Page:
[this is an attempt to combine two previously given answers, mdup's video demo and my "path-sum" story, so it might help to refer to those.]

after watching mdup's video demo i started wondering how it relates to the "path-sum" interpretation of matrix multiplication. the key seems to be that mdup's hand-drawn picture of the matrix product AB wants to be folded up to form the visible faces of an oblong box whose three dimensions correspond precisely to the points i, j, and k in a three-point path (i,j,k). this is illustrated by the pairs of pictures below, each pair showing the oblong box first in its folded-up 3-dimensional form and then in its flattened-out 2-dimensional form. in each case the box is held up to a mirror to portray the effect of transposition of matrixes.

in the first pair of pictures, the i, j, and k axises are marked, and in the folded-up 3-dimensional form you can see how transposition reverses the order of the axises from i,j,k to k,j,i. in the flattened-out 2-dimensional form you can see how it wants to be folded up because the edges marked j are all the same length (and also, because it was folded up like that when i bought the soap).

_{(source: ucr.edu)}

_{(source: ucr.edu)}

the second pair of pictures indicate how an entry of the product matrix is calculated. in the flattened-out 2-dimensional form, a row of the first matrix is paired with a column of the second matrix, whereas in the folded-up 3-dimensional form, that "row" and that "column" actually lie parallel to each other because of the 3d arrangement.

_{(source: ucr.edu)}

_{(source: ucr.edu)}

in other words, each 3-point path (i,j,k) corresponds to a location inside the box, and at that location you write down (using a 3-dimensional printer or else just writing on the air) the product of the transition-quantities for the two transition-steps in the path, A_[i,j] for the transition-step from i to j and B_[j,k] for the transition-step from j to k. this results in a 3-dimensional matrix of numbers written on the air inside the box, but since the desired matrix product AB is only a 2-dimensional matrix, the 3-dimensional matrix is squashed down to 2-dimensional by summing over the j dimension. this is the path-sum- in order for two paths to contribute to the same path-sum they're required to be in direct competition with each other, beginning at the same origin i and ending at the same destination k, so the only index that we sum over is the intermediate index j.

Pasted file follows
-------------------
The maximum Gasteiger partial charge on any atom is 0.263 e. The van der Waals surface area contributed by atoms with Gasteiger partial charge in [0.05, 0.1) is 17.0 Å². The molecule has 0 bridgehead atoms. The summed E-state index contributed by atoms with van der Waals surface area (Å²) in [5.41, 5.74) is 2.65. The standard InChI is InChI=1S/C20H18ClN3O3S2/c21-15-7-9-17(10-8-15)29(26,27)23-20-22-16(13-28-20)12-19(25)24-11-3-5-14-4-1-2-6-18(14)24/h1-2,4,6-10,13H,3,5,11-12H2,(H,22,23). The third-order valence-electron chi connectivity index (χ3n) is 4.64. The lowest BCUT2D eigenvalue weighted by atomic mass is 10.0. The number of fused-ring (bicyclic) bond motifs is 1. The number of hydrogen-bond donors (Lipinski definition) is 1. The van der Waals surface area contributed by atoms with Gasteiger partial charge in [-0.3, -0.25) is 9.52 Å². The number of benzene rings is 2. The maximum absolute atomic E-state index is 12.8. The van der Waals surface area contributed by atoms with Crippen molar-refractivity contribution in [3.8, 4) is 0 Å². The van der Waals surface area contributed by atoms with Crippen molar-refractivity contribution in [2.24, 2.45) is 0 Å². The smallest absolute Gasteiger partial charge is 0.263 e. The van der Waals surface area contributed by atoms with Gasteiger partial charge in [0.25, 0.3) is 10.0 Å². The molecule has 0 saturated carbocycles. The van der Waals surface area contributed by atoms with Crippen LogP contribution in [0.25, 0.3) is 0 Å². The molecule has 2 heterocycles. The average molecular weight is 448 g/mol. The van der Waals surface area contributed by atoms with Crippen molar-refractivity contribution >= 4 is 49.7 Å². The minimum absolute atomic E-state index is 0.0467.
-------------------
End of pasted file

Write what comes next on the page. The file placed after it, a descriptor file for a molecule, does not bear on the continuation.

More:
the 3-dimensional folded-up form and the 2-dimensional flattened-out form have each their own advantages and disadvantages. the 3-dimensional folded-up form brings out the path-sums and the 3-dimensional nature of matrix multiplication, while the 2-dimensional flattened-out form is better-adapted to writing the calculation down on 2-dimensional paper (which remains easier than writing on 3-dimensional air even still today).

anyway, i'll get off my soapbox for now ...